quitting sugar

No more sugar, please!


It has now been 3 1/2 months since I began my sugar free journey.  Of course I still have a small amount of sugar, as I’ve mentioned in my previous post.  I even had a piece of the coconut cream pie, pictured above, at Christmas time.  The joy of that piece of pie was short lived, however.  After eating something with a lot of sugar I start to feel a little jittery as if I’ve had too much caffeine or a mild panic attack.  I believe this is because the pie has processed sugar and causes a blood sugar spike.  This adverse reaction helps discourage any further “cheat” snacks so I’m glad it happens.  It’s actually been pretty easy to stay away from sugary snacks and desserts though.

Over 3 months of eating minimal sugar, I lost 12 pounds.  I wasn’t trying to lose weight so this was just an added bonus.  Losing a pound each week with zero exercise is a pretty great bonus, if you ask me.  In the last two weeks I have started exercising regularly, for heart health, and I feel great!  

The greatest and most surprising benefit that I have experienced is sleep quality.  I still sleep the same amount, sometimes a little less, but I’m well rested and don’t feel the need for caffeine at all.  It’s a little difficult to wake up at times because I’m in such a deep sleep.  My answer to this has been to exercise first thing.  At least in the last couple weeks, anyway.  Showering first thing would work as well, but I feel cold as soon as I leave the covers so heating up the body with a good workout is perfect for me.  My sleep quality was always an issue before.  It took a long time to fall asleep and then I would wake up every couple hours and be tired all day.  Now I can fall asleep quickly and maybe wake up once a night.  Sleep alone is reason enough for me to continue a sugar free life.

To sum up my experience, I feel healthy, I look healthy, and that makes me happy.  With results like these, I plan on being happily sugar free for the rest of my life.  

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Hold the sugar, please.

In continuing my efforts to become a better me, I have chosen to stop eating sugar.  I don’t mean that I can’t have any sugar because that’s not really practical.  I have stopped eating added sugars.  For 5 weeks now, I have been eating less than 45 grams of sugar a day.  It’s usually between 20 and 25 grams per day.  From what I have read, 4.2 grams of granulated sugar equals one teaspoon.  So I am averaging 4 or 5 teaspoons a day which is what the American Heart Association recommends for a woman. It doesn’t seem like that’s a difficult request but they do not distinguish between natural and added sugars.  It all counts toward the same total grams of sugar.

How did this start?  This was not something I planned on doing.  In fact, I was certain I would never give up my candy, soda or cupcakes.  Man do I love a good cupcake!  It started one weekend when I ran out of candy and was too lazy to go to the store.  I realized on Sunday that I had already gone two days without candy so I thought, this is a good time to stop eating sugar.

In the first week I was astonished by how much sugar was in EVERYTHING.  What can I eat that doesn’t have sugar?  Pizza?  No.  Cereal?  Only occasionally and yes, it tastes no different than eating the box.  “Healthy” granola bars?  Are you freakin’ kidding me?  No!  Juice, of any kind?  Absolutely not.  I realized quickly that it was pretty much impossible to eat no sugar and be healthy.  I’m sure there will be people that argue with me about that, but I think you should still have fruit once in a while and fruit has quite a bit of sugar naturally.  Also, I do not want to ingest to many artificial sweeteners.  I doubt that is healthy.  So in this first week, I resigned myself to the idea that I will never again eat candy, dessert or drink soda.  No pizza either but, as you will read later, that changes.  The good news is that you no longer crave those things.  You may want it when you see it, but for the most part, you realize that is a want, not a need and you don’t have to indulge.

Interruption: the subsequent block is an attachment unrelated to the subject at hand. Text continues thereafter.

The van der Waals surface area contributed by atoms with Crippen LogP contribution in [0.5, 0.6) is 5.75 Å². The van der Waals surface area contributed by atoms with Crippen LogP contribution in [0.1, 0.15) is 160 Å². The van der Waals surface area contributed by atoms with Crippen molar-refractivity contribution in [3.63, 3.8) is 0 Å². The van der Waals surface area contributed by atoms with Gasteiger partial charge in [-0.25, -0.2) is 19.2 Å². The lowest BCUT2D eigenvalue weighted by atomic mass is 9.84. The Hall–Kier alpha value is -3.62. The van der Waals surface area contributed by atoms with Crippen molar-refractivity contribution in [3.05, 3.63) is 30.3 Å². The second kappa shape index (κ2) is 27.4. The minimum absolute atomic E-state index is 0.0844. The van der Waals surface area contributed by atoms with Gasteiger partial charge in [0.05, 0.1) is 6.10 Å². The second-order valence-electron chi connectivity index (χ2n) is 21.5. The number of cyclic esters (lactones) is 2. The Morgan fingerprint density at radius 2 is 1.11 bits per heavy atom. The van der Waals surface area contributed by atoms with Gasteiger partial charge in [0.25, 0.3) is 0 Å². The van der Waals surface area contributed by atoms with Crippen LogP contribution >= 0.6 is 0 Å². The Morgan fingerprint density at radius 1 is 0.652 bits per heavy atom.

During week two, I noticed that I wasn’t as tired during the day.  Probably because my sleep is deeper and better quality.  I don’t toss and turn as often or wake up every two hours like I used to.  In fact, during the 3rd week, I slept straight through the night sometimes.  This may not be amazing to some, but I have never slept through the night unless I was sick or something.  I was a bit perky and hyper during this time period as well.

I think it was week three that I thought I was sweating more than normal and some people do a 21 day sugar detox so maybe I was sweating things out.  I also noticed that I would just keep working and forget to take my lunch because I wasn’t actually hungry yet.  One word of caution here.  When you are not eating sugar and your tank runs out, you are out and need to find food fast.  The alternative is one cranky individual that can no longer function properly.  I was pretty sure I was going to faint in the middle of the Halloween store because I didn’t stop to eat before going in and it was larger than expected.  It was my own fault.  I knew it was past lunch time and that I needed to eat, but wasn’t feeling the hunger pangs yet.  Lesson learned.

Week four and five have been smooth sailing.  No side affects and I’ve discovered that I can make homemade pizza that has much less sugar, but still tastes pretty good.  In the future I may try to make the dough and sauce myself, but for now, I look for marinara with the fewest grams of sugar per serving and pre-made pizza dough from the store.  Also with the lowest grams of sugar, per serving, that I can find.  It’s not ideal, but it’s a nice treat.

If you have tried to stop eating so much sugar or know a great, low sugar recipe for barbecue sauce, feel free to share in the comments.  I would love to hear all about it.